Paul E. V. Shannon
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Birth and early life 
Shannon was born in Mountville, Pennsylvania, the fifth child of the Rev. Absalom Lincoln and Linnie (Erb) Shannon. He was named for the Apostle Paul and for Eugene Field, whose writings his parents enjoyed. Fifteen years later, his mother added Virgil to his name. His parents hoped that Paul would become a minister in the Church they loved and served.
Before Paul was three years of age, however, his father died of diphtheria just twelve days before Christmas. Leaving meager financial resources, his mother worked at whatever jobs were available to support her six children. The long hours away from home and the care of the children proved too much. Four of the children were placed in other homes. Only Paul and his invalid sister, Lois, remained with their mother. One brother and sister were in fact the first residents of the Quincy Orphanage in Pennsylvania.
Their hand-to-mouth existence meant there were days without food. Lois, who suffered from a heart ailment, died while still a young teenager. One month before Paul's High School graduation, his mother died. Paul wrote,
- "I was called into the room and there was my mother drawing her last breath. She had laid down her life for us as the Good Shepherd did. Worldly separation is cruel, yet we can be thankful that we can not fully realize our loss. I immediately placed my heart in God's will and said, 'They will be done.'"
This marked his decision to enter the Gospel ministry.
His parents had planned for Paul and his brother Carl to attend Lebanon Valley College, where their parents had met. Obviously, their deaths cast a shadow over such dreams. Paul and Carl lived together following their mother's death. And when they inherited a little money from an aunt, they both enrolled. Paul was a student there 1914-1918, and at Hillsdale 1917-18.
In order to attend college, it was necessary for Paul to work during the summer and at other times whenever possible. One summer he secured a job at the steel mill in Steelton, Pennsylvania. His first day on the job was spent cracking limestone rocks with a heavy sledge hammer. By evening his hands were raw and bloody and his muscles ached so much that the pain kept him awake most of the night. Nevertheless, he was back on the job the next morning without complaint. Indeed, explaining to the foreman his need to earn money for college expenses, the foreman bandaged his hands and transferred him to easier work.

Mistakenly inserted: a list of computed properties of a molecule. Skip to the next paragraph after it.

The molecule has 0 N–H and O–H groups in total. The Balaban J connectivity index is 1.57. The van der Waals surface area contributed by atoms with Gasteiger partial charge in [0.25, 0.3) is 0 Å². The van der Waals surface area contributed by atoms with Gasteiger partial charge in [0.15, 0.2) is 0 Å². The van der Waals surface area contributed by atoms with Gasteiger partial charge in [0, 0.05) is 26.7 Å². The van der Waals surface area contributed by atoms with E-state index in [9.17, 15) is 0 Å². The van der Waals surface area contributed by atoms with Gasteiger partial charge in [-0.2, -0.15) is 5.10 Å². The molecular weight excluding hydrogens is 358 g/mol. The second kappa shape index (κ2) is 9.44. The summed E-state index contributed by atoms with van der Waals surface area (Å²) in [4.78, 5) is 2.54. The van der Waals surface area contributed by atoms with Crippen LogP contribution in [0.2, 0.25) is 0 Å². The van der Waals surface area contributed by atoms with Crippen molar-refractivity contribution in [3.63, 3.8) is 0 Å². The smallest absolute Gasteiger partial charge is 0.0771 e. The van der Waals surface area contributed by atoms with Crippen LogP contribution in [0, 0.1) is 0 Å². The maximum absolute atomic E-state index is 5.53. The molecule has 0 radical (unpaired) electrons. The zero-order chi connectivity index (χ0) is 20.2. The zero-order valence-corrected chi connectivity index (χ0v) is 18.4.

Ordained ministry 
After receiving a License to Preach, Paul was appointed Pastor of two United Brethren Churches near Middletown, Pennsylvania. Under the combined load of college studies and pastoral responsibilities, however, Paul suffered a physical breakdown. This was, in fact, the first of several such episodes which plagued his ministry. Nevertheless, never was there any expression of bitterness of self-pity. Of this occasion, Paul later wrote, "I was not worried or frightened for I knew the Lord would provide for his own, and he surely did."
Following college graduation at twenty years of age, Paul spent the summer as Pastor of the U.B. Church in Veedersburg, Indiana. During his second year in seminary, he began serving the Fairview Church in Dayton, but ill health forced him out of the pulpit. In his farewell message to the Fairview congregation, he said:
- "It is no compliment to a pastor to have his work fail in his absence. I have tried to win you to Christ. If I have succeeded, you will be faithful; if I have won you to myself, then the church will fail. The biggest compliment you can pay me is to carry on the work for which I have given my strength."
Two days before Christmas, 1924, the Shannon family moved to a cottage at Mt. Gretna, Pennsylvania.
Death and burial 
Bishop Shannon is buried in Home Cemetery, Dallastown, Pennsylvania.